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    I give up??
    To make a mistake is human, to learn from that mistake is knowledge and knowledge is strength.

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    Site Caretaker Dave A's Avatar
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    If people are going to do it themselves (and they are), I suggest it helps if they've been given the right information as to how to go about it.

    Besides which - where does one draw the line in these conversations:
    Available to electricians only?
    Available to wireman who have proven their credentials to the site admin?

    Maybe SANS codes on electrical installations should be sold to wireman only?
    The trouble with opportunity is it normally comes dressed up as work.

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    Quote Originally Posted by Dave A View Post
    If people are going to do it themselves (and they are), I suggest it helps if they've been given the right information as to how to go about it.

    Besides which - where does one draw the line in these conversations:
    Available to electricians only?
    Available to wireman who have proven their credentials to the site admin?

    Maybe SANS codes on electrical installations should be sold to wireman only?
    Dave, Written advice can be used in a court to sue someone. Should you give advice directly to someone on this forum and something happens because of it then you may be held criminally responsible for that action, indirectly albeit but responsible nonetheless. Something as serious as telling someone it ok to wire your own house just do it this or that way can have devastating consequences for the contributor.
    Discussing a subject openly on a public forum and then someone uses that information to their own detriment is different.
    If someone has to come and ask questions on an open forum then it is plainly obvious that they do not have the skills to proceed successfully.
    My advice to those who are cash strapped, instead of purchasing that new 50 inch flat screen for Christmas rather spend the money onmore important issues, like your safety.
    To make a mistake is human, to learn from that mistake is knowledge and knowledge is strength.

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    Gold Member daveob's Avatar
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    I have to agree, partly, with both Dave AND Leecatt.

    DaveA : If people are going to do it themselves (and they are), I suggest it helps if they've been given the right information as to how to go about it.

    Leecatt : If someone has to come and ask questions on an open forum then it is plainly obvious that they do not have the skills to proceed successfully.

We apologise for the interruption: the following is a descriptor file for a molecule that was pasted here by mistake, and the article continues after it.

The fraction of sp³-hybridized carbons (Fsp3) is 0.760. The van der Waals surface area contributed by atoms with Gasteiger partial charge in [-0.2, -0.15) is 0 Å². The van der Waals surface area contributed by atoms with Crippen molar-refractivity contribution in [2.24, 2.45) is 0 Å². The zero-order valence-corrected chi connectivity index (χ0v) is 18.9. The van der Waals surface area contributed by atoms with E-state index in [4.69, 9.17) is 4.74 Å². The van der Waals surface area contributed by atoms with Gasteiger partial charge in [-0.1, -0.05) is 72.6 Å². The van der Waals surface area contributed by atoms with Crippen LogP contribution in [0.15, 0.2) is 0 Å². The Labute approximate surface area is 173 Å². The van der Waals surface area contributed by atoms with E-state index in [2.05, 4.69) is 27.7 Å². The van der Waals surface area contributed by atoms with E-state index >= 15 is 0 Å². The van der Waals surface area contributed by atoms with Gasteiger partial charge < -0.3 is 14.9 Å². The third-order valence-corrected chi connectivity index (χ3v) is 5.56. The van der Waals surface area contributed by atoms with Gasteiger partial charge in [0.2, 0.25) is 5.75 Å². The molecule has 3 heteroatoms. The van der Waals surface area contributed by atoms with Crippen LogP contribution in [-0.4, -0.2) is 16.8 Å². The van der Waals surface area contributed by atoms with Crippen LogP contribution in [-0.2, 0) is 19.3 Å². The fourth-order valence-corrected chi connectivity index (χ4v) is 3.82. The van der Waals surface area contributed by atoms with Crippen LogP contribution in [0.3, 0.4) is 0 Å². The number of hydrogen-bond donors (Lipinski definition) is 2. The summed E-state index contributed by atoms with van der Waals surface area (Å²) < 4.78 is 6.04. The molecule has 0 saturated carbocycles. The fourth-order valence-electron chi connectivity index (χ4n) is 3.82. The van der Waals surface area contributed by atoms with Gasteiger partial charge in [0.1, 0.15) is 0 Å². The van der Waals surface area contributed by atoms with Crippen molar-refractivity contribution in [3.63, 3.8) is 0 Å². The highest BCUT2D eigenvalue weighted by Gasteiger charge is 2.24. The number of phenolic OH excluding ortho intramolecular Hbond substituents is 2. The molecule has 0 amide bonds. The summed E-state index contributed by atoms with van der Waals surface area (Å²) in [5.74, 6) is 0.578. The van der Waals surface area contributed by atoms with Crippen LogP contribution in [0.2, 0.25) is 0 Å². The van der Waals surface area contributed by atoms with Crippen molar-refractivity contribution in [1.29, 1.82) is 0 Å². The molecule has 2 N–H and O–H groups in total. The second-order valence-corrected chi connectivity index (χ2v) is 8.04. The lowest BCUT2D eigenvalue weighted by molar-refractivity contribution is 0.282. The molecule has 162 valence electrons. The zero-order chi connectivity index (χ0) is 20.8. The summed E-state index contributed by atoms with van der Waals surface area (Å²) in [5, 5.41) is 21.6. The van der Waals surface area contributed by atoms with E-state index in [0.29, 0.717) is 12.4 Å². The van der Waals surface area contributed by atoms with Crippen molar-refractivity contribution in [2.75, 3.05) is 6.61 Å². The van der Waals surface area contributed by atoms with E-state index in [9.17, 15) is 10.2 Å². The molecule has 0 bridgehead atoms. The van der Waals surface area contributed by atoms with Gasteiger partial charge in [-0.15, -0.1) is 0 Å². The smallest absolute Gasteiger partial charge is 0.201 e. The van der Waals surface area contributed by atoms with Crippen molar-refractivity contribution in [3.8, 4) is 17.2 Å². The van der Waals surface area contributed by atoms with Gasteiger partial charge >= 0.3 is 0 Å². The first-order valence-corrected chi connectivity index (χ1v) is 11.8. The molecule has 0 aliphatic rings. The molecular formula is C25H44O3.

Well, DUH !! Of course I don't have the skills for this - that's why I ask the questions. To be better informed about the correct way to do something would be better than just trying to do what one thinks is the right thing to do. I don't tell my 7 year old that "if you have to ask how to do something, you're obviously not skilled to do it, so just don't bother trying" ( within reason ). I also did a trade and when I started as an appy, I also didn't know a damn thing. So how did I learn ? Watch, ask questions, research. The questions on the forum is part of the research.

    So what skills do I need for this ?
    Find a spot that is the correct distance away from trusses, etc.
    Drill / cut a correct size hole in the ceiling board for the light fitting.
    Pull a (correctly sized) cable from the fitting location to the junction box for that room.
    Pull a cable from the light switch to the junction box.

    Up to this point, I don't see any special skills required for the above, providing I know the specs for the project : hole size, safety distances, cable sizes, etc.

    In fact, I would be reasonably certain that the majority of electricians' assistants that do this part of the work are far from skilled, with absolutely no qualifications at all.

    The final wiring, connections, and going 'live' are a different matter and should at least be checked by an experienced, qualified and competent (yes, all 3 requirements to be met) electrician, with the live connection being made by him thereafter.

    To satisfy Leecatts concerns ( about being sued ) lets add this to the start of the conversation :

    Hypothetically speaking, although I would never actually try this myself, but I am curious to learn what regulations and best practices would be for the following, and weather multiple qualified persons would all agree, what would your advise be for the following :